IntFilter Pefna logo

The Private Filtering News Agent

The Private Filtering News Agent (PEFNA) is a prototype system for filtering Usenet News. Pefna is developed by the Intelligent Filtering project (IntFilter). This document describes the Pefna system.


The PEFNA system consists of two pieces of software, a Usenet News browser (the client) and a classifier (the agent). The user runs the client to read news from a standard news server. The client allows the user to create and maintain an ordered list of freely named categories. An article which is judged by the user to be a good example of a particular category is saved under the name of the category. Over time, the user accumulates a number of categories and one or more example articles in each.

The agent runs as a batch program, preferrably in the morning hours. It compares the user's .newsrc file with the contents of the news server and retrieves any new articles. Each article is then compared against the examples in each category and a list of distances is built. The list is stored in a database in the user's home directory.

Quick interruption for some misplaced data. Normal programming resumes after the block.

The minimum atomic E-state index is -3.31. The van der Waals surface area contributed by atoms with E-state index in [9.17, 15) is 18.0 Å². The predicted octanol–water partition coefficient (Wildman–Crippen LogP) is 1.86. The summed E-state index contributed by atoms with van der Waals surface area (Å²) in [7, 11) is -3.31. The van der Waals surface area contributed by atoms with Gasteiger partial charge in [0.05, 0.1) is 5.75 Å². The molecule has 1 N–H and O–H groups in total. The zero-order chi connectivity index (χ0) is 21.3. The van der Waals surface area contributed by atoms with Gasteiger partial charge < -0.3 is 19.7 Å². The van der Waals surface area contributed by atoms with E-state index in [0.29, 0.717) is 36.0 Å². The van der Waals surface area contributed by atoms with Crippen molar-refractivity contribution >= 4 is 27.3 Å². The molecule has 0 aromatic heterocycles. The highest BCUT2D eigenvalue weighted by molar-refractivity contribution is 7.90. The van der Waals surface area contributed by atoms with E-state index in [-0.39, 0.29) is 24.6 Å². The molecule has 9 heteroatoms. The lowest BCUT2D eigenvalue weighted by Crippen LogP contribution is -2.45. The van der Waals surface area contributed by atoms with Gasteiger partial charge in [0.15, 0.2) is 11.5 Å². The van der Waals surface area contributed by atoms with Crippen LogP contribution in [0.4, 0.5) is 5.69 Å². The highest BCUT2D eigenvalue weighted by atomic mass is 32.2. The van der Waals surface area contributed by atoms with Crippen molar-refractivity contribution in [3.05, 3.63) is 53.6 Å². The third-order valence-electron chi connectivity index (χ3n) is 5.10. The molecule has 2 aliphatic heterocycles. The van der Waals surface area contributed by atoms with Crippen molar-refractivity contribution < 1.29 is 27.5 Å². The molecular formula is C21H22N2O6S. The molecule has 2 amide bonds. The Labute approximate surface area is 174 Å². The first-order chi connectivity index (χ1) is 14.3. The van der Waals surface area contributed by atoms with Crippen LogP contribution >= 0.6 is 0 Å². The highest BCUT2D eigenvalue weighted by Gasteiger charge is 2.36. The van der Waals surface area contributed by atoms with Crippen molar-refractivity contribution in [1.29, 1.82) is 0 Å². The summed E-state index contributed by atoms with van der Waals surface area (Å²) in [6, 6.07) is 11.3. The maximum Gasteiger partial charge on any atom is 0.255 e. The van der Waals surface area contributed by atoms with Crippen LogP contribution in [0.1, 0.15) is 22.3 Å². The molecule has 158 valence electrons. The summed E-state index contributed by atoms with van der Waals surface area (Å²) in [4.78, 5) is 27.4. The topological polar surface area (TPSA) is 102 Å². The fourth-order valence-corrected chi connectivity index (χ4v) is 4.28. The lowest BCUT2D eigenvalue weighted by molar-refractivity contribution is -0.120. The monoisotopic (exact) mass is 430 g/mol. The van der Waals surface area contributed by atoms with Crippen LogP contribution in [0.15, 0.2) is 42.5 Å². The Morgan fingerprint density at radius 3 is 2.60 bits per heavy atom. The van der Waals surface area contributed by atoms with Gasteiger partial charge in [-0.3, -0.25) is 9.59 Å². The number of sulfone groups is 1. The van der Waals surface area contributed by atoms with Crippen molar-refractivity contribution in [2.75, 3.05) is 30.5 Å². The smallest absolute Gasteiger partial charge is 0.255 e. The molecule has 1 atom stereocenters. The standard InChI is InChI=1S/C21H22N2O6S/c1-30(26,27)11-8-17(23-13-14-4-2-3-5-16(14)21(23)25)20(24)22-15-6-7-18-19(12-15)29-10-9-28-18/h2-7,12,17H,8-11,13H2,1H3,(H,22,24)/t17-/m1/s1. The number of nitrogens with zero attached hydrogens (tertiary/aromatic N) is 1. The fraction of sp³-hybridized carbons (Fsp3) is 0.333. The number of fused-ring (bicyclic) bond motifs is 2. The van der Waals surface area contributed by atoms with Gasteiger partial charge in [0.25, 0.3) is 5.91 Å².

When the user launches the client the next time and visits a newsgroup, the client builds a list of threads for unread articles in the group. It also examines the user's database for the ratings provided by the agent. In each thread, a single category is selected and used to label the thread. The list of threads presented to the user is then sorted to correspond to the sequence in which the user has arranged the list of categories.

For example, if the user has placed the category 'Call for papers' at the top, then all threads closest to that category are sorted to the top of the list. See here for a more detailed example.

The Agent

The Pefna agent is the program which performs the analysis and classification of unread articles. The agent does not take any destructive action, it only rates each unread article and stores the information in the user's personal database. The agent runs independently and the interaction with the user is indirect, via the categories and examples supplied by the user and the distance estimates stored in the database.

The agent is modularized and can be seen as an assembly of separate parts where each part can be added or disabled without disturbing the operation of other components. Currently only two such modules are implemented; a heuristic for measuring the ratio between cited and original text in the article and the category distance metric.